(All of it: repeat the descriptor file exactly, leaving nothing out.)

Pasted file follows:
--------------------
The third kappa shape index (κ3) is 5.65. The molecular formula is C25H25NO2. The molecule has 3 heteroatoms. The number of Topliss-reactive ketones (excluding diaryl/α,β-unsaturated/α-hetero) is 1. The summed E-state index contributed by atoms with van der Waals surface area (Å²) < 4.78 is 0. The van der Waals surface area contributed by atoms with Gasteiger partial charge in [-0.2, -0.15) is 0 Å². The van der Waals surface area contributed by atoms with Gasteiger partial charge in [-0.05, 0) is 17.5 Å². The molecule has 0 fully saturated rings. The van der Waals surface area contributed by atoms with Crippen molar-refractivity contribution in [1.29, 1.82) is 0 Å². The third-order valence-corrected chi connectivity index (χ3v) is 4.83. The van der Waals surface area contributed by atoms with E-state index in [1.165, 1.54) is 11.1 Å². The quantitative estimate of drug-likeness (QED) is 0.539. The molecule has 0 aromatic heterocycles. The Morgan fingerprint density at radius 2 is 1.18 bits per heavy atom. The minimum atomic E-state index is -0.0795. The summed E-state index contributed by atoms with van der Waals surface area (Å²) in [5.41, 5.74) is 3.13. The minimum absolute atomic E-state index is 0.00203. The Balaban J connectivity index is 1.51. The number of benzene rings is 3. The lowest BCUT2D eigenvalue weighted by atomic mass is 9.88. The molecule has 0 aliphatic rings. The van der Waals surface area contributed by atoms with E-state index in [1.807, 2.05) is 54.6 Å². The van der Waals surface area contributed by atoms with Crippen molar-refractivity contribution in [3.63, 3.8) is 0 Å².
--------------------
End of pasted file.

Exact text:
The third kappa shape index (κ3) is 5.65. The molecular formula is C25H25NO2. The molecule has 3 heteroatoms. The number of Topliss-reactive ketones (excluding diaryl/α,β-unsaturated/α-hetero) is 1. The summed E-state index contributed by atoms with van der Waals surface area (Å²) < 4.78 is 0. The van der Waals surface area contributed by atoms with Gasteiger partial charge in [-0.2, -0.15) is 0 Å². The van der Waals surface area contributed by atoms with Gasteiger partial charge in [-0.05, 0) is 17.5 Å². The molecule has 0 fully saturated rings. The van der Waals surface area contributed by atoms with Crippen molar-refractivity contribution in [1.29, 1.82) is 0 Å². The third-order valence-corrected chi connectivity index (χ3v) is 4.83. The van der Waals surface area contributed by atoms with E-state index in [1.165, 1.54) is 11.1 Å². The quantitative estimate of drug-likeness (QED) is 0.539. The molecule has 0 aromatic heterocycles. The Morgan fingerprint density at radius 2 is 1.18 bits per heavy atom. The minimum atomic E-state index is -0.0795. The summed E-state index contributed by atoms with van der Waals surface area (Å²) in [5.41, 5.74) is 3.13. The minimum absolute atomic E-state index is 0.00203. The Balaban J connectivity index is 1.51. The number of benzene rings is 3. The lowest BCUT2D eigenvalue weighted by atomic mass is 9.88. The molecule has 0 aliphatic rings. The van der Waals surface area contributed by atoms with E-state index in [1.807, 2.05) is 54.6 Å². The van der Waals surface area contributed by atoms with Crippen molar-refractivity contribution in [3.63, 3.8) is 0 Å².